Deputy City Attorney Kathy Levy, who serves primarily as APD’s lawyer, confirmed in a telephone interview that officer Dawne Roberto had been under investigation since March after a citizen filed a complaint against her, but she would not say specifically what Roberto was fired for.
The president of the police union, however, said in an interview Wednesday that it was her understanding that allegations Roberto violated the department’s social media policy were among the reasons. The union has appealed the firing.
Journal earlier this year obtained a copy of the citizen’s complaint through the state Inspection of Public Records Act. The complainant’s name was redacted, but the body of the complaint indicates that it was filed by the wife of an APD sergeant.
Among the allegations in the complaint was that Roberto had “for years” been involved with a website called “The Eye On Albuquerque,” whose anonymous bloggers are hyper-critical of the city and police administrations, the Albuquerque Journal and others.
The complaint alleged that Roberto “has been running this blog for years and gets much of the information for their stories from work,” according to the complaint, which states that Roberto was a personal friend of the sergeant’s family. “She is and has been abusing her official capacity as a police officer to disseminate police information on a public blog site. I have seen her approve comments while logged onto the page with my very own eyes.”
Roberto could not be reached for comment, and her attorney, John D’Amato, did not respond to multiple voicemails.
A mainstay of criticism on the blog has been outgoing Police Chief Ray Schultz, who is frequently compared to the likes of Adolf Hitler.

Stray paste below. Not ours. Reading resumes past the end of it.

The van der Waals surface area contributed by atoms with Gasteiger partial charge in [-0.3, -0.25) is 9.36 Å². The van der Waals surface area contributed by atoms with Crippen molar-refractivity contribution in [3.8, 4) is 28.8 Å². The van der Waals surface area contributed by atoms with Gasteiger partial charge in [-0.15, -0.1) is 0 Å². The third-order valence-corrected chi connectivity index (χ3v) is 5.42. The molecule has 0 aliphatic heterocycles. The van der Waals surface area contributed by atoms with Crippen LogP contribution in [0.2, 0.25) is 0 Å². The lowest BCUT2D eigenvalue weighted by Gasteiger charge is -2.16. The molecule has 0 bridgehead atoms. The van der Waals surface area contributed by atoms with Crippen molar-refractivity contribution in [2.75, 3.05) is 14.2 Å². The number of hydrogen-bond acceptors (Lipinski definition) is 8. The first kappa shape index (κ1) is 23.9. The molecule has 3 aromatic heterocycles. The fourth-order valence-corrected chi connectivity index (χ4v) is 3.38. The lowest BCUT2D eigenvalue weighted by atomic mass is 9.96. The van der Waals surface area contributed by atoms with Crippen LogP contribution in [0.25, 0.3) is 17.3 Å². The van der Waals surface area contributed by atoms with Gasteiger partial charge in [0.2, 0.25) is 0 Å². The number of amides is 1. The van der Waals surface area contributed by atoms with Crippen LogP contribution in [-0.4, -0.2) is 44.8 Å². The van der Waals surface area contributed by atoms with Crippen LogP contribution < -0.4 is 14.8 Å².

Levy would not say whether Roberto, who served about 15 years with APD, was investigated for ties to the blog. She did, however, say that Schultz recused himself from the disciplinary process because of “issues concerning social media.”
“He wanted her to have a fair and impartial investigation,” Levy said. “And he didn’t want there to be any appearance of impropriety.”
Schultz did not respond to requests for comment Wednesday.
Levy said the investigation was conducted by Robin Hammer, the city’s Independent Review Officer, and Hammer’s staff. That’s how all citizen complaints against police officers are handled.
The IRO’s investigators determined that Roberto had violated APD standard operating procedures, which Levy would not enumerate.
Deputy Chief Allen Banks reviewed those findings, she said, and the final decision to fire Roberto fell to acting Deputy Chief Doug West.
Roberto had a hearing on Friday and was fired Tuesday, Levy said.
Albuquerque Police Officers’ Association President Stephanie Lopez said in an interview that union officials filed an appeal on Roberto’s behalf late Tuesday.
“We stand behind all of our officers, as well as officer Roberto,” Lopez said. “Dawne … had no progressive discipline issues, and she would go above and beyond to help anybody in need. The department has lost a very valuable officer.”
She said it was her understanding that APD brass had concluded that Roberto violated the department’s social media policy which, among other things, prohibits officers from posting comments and statements online that could make the department look bad.
That policy, Lopez said, has been enforced inconsistently. At least one officer was fired for violating it prior to Roberto, others have been suspended, and others have not been disciplined at all.
Because one of the allegations against Roberto was that she provided sensitive APD information to a public blog, Lopez said APOA officials temporarily stripped Roberto of her duties as union secretary during the investigation.
“That was something we were concerned with, and that’s why we placed her on a kind of leave,” she said, adding that during that time, Roberto wasn’t allowed to represent officers in Internal Affairs cases.
Lopez said a member of the union’s board will be appointed to replace Roberto.